“This kind of finding is emblematic of a bigger shift in the field as to how we’re approaching our science, what techniques we use, and what information we consider valuable,” said Jennifer Pfeifer, PhD, a professor of psychology and director of the University of Oregon’s Developmental Social Neuroscience Lab. “It’s become clear that if we want to understand developmental processes within individuals, we need to use some different tactics.”

More sophisticated methodology is a big part of that shift, she added. Instead of merely comparing brain structure or activity between two age groups (12- and 18-year-olds, for instance), researchers are increasingly relying on a variety of experimental approaches that follow the same youth over time.

“Many people may not realize that our early insights about adolescent brain development were based on cross-sectional approaches, which can sometimes lead to the wrong conclusions,” said Pfeifer, who also codirects the National Scientific Council on Adolescence.

Now, researchers use other techniques, such as accelerated longitudinal designs, where participants are sampled a handful of times at a range of ages (starting at ages 12 to 15, for instance, and then annually for three years), which can paint a more comprehensive picture of neurodevelopment.

Large collaborative consortia, in particular the Adolescent Brain Cognitive Development (ABCD) Study, a decade-long effort that follows a nationally representative sample of nearly 12,000 teens, are also providing richer data that can power more rigorous studies of the developing brain. The ABCD Study shares its brain scans measuring neurological development, clinical tests of mental and physical health, and behavioral data on substance use, academic achievement, and more with researchers around the world; of about 250 papers published using the survey’s data so far, half were from investigators outside the consortium. Fittingly, one of the study’s early insights is that very large samples—with thousands of individual brain scans—are needed to detect reproducible differences between individuals at the whole-brain level (Marek, S., et al., Nature, Vol. 603, 2022).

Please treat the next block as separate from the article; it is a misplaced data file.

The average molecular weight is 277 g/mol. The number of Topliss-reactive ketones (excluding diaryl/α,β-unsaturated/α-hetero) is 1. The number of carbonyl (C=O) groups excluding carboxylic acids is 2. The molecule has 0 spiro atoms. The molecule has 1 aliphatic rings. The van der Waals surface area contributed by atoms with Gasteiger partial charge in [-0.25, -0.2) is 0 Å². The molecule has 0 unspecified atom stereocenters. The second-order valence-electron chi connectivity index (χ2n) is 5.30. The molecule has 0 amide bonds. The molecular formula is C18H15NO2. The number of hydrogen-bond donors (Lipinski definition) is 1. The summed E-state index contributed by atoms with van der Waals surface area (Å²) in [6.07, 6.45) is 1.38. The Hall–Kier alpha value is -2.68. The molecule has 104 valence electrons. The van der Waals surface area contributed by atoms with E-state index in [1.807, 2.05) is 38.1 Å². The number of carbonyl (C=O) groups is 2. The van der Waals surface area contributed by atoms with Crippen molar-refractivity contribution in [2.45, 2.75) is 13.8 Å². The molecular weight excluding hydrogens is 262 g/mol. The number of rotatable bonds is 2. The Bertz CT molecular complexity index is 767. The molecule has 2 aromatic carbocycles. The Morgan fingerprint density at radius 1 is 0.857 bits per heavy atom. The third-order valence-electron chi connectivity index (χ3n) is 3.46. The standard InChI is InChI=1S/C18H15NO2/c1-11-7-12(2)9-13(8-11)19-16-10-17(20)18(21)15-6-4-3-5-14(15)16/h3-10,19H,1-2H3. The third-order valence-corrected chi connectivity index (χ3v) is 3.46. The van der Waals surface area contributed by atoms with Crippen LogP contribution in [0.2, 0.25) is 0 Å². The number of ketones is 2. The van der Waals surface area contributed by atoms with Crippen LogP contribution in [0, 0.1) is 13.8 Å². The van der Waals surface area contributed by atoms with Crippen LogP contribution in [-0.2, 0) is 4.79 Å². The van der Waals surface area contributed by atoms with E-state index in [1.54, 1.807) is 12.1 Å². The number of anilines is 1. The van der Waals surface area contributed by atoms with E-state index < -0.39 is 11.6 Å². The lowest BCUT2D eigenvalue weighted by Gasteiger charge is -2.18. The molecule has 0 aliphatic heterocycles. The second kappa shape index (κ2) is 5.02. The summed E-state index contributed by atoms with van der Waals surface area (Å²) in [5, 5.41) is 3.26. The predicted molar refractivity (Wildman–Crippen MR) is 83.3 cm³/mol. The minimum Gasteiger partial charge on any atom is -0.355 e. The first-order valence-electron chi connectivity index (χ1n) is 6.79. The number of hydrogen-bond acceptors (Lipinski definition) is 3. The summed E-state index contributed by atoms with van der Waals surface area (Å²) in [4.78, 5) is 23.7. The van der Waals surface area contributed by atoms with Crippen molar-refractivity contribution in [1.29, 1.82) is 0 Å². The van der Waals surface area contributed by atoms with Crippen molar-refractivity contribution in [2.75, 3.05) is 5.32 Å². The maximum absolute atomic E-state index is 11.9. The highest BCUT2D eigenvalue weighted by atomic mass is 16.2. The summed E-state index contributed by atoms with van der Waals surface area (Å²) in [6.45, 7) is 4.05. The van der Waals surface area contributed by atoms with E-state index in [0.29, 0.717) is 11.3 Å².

“On the other hand, there is still a need for innovative, smaller-scale studies,” said Eveline Crone, PhD, a professor of neurocognitive developmental psychology and director of the Society, Youth, and Neuroscience Connected (SYNC) Lab at Erasmus University Rotterdam in the Netherlands. “If we only ran the big consortia, we would miss out on a lot of novelty in terms of our methods and research questions.”

Some questions—for instance, how adolescents’ brains respond, on average, to winning money for themselves, a family member, or a stranger—can be examined effectively in much smaller samples, pointing to the importance of a balance between large and small efforts (Developmental Cognitive Neuroscience, Vol. 51, 2021). (Crone and her colleagues who conducted this research have found that teen brains show activation in the nucleus accumbens, part of the brain’s reward system, when achieving gains for themselves or their parents but not for strangers. Those findings point to the development of ingroup-outgroup distinctions during adolescence.) Like others in the field, Crone employs a mixed-methods approach, combining brain imaging with behavioral measures, youth panels, and large-scale surveys to contextualize development alongside behavior, relationships, and society.

Another major advance is the creation and use of “ecologically valid” experimental tasks, or those that more accurately mimic teens’ experiences outside the lab.